Glow : Book I, Potency, by Aubrey Hadley (Ruby & Topaz Publishing)
This book began auspiciously with a homeschooled teenager who loves soccer and rebels against her mother’s demands for a curfew as a mysterious “sleeping syndrome” reaches epidemic scale. Not only that, but she starts seeing mysterious glowing creatures, invisible to everyone else. Before we can catch our collective breath, she’s kidnapped by an alien race bent of cleansing the Earth of human evil. What a great set-up!
Unfortunately, that’s where the story began to sag. The suspense dissipated into long, long, long stretches of characters explaining the obvious to one another. Action submerged under the weight of description and dialog that didn’t advance the plot, reveal character, or heighten conflict. Even when something important was happening, it felt distant and flat, without emotional engagement.
On a prose level, the many scientific impossibilities or rather extreme implausibilities are dismissed with “unknown reason,” or “somehow this happens.” I was able to ignore most of the medical errors, until “Unless he’s bipolar and can change his mind without a trace of his old emotions” just threw me out of the story, since my husband has bipolar disorder and that’s not how it works. Awkward prose includes bits like, “My ears comb the silence,” and “The seconds of silence that followed lingered in the air like a pungent smell.”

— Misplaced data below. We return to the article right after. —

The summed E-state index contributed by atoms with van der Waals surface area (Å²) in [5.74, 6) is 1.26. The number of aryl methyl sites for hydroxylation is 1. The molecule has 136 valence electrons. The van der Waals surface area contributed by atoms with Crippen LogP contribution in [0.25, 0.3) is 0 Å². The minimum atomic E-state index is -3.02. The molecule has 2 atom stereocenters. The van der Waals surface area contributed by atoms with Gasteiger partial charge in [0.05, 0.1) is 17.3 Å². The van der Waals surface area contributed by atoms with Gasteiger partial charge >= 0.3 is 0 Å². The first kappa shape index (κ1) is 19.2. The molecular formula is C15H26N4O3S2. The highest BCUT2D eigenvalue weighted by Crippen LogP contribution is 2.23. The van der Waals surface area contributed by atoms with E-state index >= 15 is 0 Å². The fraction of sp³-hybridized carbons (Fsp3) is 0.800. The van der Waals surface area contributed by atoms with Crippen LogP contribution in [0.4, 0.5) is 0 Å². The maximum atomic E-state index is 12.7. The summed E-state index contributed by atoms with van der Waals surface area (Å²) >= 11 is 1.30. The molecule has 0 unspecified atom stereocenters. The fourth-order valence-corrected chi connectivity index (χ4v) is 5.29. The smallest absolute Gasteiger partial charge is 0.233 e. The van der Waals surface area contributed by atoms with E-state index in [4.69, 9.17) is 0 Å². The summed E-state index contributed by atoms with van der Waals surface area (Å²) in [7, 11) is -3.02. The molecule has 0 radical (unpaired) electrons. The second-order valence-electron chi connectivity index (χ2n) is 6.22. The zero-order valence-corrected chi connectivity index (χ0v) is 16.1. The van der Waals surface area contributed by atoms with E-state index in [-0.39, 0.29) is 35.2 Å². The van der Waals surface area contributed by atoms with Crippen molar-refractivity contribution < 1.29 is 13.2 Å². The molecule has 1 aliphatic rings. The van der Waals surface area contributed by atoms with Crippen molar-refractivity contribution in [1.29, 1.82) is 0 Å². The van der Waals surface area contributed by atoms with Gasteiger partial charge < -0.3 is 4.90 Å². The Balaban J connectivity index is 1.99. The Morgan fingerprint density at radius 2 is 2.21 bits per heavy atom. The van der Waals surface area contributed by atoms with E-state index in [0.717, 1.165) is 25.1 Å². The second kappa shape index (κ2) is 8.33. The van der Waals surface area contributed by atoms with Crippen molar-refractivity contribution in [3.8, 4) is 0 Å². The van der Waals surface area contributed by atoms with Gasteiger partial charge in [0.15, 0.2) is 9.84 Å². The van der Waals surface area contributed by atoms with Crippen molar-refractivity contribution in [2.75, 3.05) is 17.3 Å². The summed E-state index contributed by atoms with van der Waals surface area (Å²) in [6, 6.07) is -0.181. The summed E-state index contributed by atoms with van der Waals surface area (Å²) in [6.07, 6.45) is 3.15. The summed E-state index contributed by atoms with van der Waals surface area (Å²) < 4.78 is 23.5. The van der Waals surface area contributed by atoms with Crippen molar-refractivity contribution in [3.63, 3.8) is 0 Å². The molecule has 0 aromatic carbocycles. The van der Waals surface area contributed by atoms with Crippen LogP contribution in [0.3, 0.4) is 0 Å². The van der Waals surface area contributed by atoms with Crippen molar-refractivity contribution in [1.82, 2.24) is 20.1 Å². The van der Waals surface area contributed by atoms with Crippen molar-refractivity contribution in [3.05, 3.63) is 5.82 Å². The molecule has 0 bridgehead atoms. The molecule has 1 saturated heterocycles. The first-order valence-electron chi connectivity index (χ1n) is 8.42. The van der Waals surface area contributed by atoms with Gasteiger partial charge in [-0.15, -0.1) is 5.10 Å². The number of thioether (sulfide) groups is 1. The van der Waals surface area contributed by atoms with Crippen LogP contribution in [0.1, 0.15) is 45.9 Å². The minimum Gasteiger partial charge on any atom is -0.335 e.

I want to say something about first person, present tense, when handled by an inexperienced writer. Both choices give the illusion of dramatic intensity and emotional immediacy but are actually hurdles to achieving them. Just because action happens inside the protagonist’s head and “in the now” does not automatically engage the reader more deeply. First person is commonly used in Young Adult fiction today (although this was not always true and might fall into disfavor in the future) because the focus is so often the personal growth of the central character. This creates difficulties in conveying information that’s necessary for the reader to understand but that the narrator herself does not know or that there is no logical reason for her to think about. You end up with dialog whose only purpose is the edification of the reader, or in which two characters tell each other what they already know, or ask idiotic questions at inappropriate times, which happens entirely too frequently in this book. Present tense in particular requires skill in order to not be flat and passive. You end up with passages of verbal flab like:
We go through the net, the garden, and then come to the base of the structure. There is no visible divide between the inside and outside. We enter the building by walking through an invisible force field. We enter a massive lobby with towering white walls that elegantly slope down from the ceiling and rise up from the floor like white sand dunes. We go to the wall straight ahead.
If you’re in need for a cure for insomnia, look no further. (Snarky aside: three out of four sentences begin with “we,” and two of those “we enter” — what editor let this slip through?)
I think in the end the length and tedious pace bothered me so much because I didn’t connect with the central character. She kept asking annoying rhetorical questions, and the choice of present tense conferred an unfortunate emotional flatness. Another reader might love the book. For me, though, the fact that this is only the first book in a series made it ¾ of a book too long. The story is imaginative and should have been compelling. I don’t know whether the author or the editor bears the greater share of blame for the result.